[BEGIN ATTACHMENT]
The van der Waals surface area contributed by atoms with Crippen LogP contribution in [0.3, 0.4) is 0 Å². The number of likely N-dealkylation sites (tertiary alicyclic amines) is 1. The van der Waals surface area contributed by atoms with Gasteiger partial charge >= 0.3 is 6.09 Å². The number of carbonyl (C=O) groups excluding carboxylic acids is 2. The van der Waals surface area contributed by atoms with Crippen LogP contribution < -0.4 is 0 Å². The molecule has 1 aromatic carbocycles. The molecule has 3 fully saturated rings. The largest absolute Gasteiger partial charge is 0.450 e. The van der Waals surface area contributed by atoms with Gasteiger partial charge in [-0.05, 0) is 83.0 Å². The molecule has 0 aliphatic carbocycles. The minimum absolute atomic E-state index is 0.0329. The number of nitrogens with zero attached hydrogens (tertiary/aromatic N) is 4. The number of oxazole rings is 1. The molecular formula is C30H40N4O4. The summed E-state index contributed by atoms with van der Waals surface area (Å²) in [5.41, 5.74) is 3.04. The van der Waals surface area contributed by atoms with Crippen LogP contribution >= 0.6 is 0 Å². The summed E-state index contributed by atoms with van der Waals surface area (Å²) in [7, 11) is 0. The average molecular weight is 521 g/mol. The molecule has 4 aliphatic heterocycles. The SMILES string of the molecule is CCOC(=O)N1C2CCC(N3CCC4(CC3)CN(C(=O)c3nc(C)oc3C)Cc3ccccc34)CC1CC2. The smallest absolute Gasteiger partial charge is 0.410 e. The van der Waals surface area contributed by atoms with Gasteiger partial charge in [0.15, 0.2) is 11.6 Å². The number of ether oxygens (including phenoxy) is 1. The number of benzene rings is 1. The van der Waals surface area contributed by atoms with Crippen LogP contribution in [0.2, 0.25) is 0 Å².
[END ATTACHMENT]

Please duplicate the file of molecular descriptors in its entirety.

The van der Waals surface area contributed by atoms with Crippen LogP contribution in [0.3, 0.4) is 0 Å². The number of likely N-dealkylation sites (tertiary alicyclic amines) is 1. The van der Waals surface area contributed by atoms with Gasteiger partial charge >= 0.3 is 6.09 Å². The number of carbonyl (C=O) groups excluding carboxylic acids is 2. The van der Waals surface area contributed by atoms with Crippen LogP contribution < -0.4 is 0 Å². The molecule has 1 aromatic carbocycles. The molecule has 3 fully saturated rings. The largest absolute Gasteiger partial charge is 0.450 e. The van der Waals surface area contributed by atoms with Gasteiger partial charge in [-0.05, 0) is 83.0 Å². The molecule has 0 aliphatic carbocycles. The minimum absolute atomic E-state index is 0.0329. The number of nitrogens with zero attached hydrogens (tertiary/aromatic N) is 4. The number of oxazole rings is 1. The molecular formula is C30H40N4O4. The summed E-state index contributed by atoms with van der Waals surface area (Å²) in [5.41, 5.74) is 3.04. The van der Waals surface area contributed by atoms with Crippen LogP contribution >= 0.6 is 0 Å². The summed E-state index contributed by atoms with van der Waals surface area (Å²) in [7, 11) is 0. The average molecular weight is 521 g/mol. The molecule has 4 aliphatic heterocycles. The SMILES string of the molecule is CCOC(=O)N1C2CCC(N3CCC4(CC3)CN(C(=O)c3nc(C)oc3C)Cc3ccccc34)CC1CC2. The smallest absolute Gasteiger partial charge is 0.410 e. The van der Waals surface area contributed by atoms with Gasteiger partial charge in [0.15, 0.2) is 11.6 Å². The number of ether oxygens (including phenoxy) is 1. The number of benzene rings is 1. The van der Waals surface area contributed by atoms with Crippen LogP contribution in [0.2, 0.25) is 0 Å².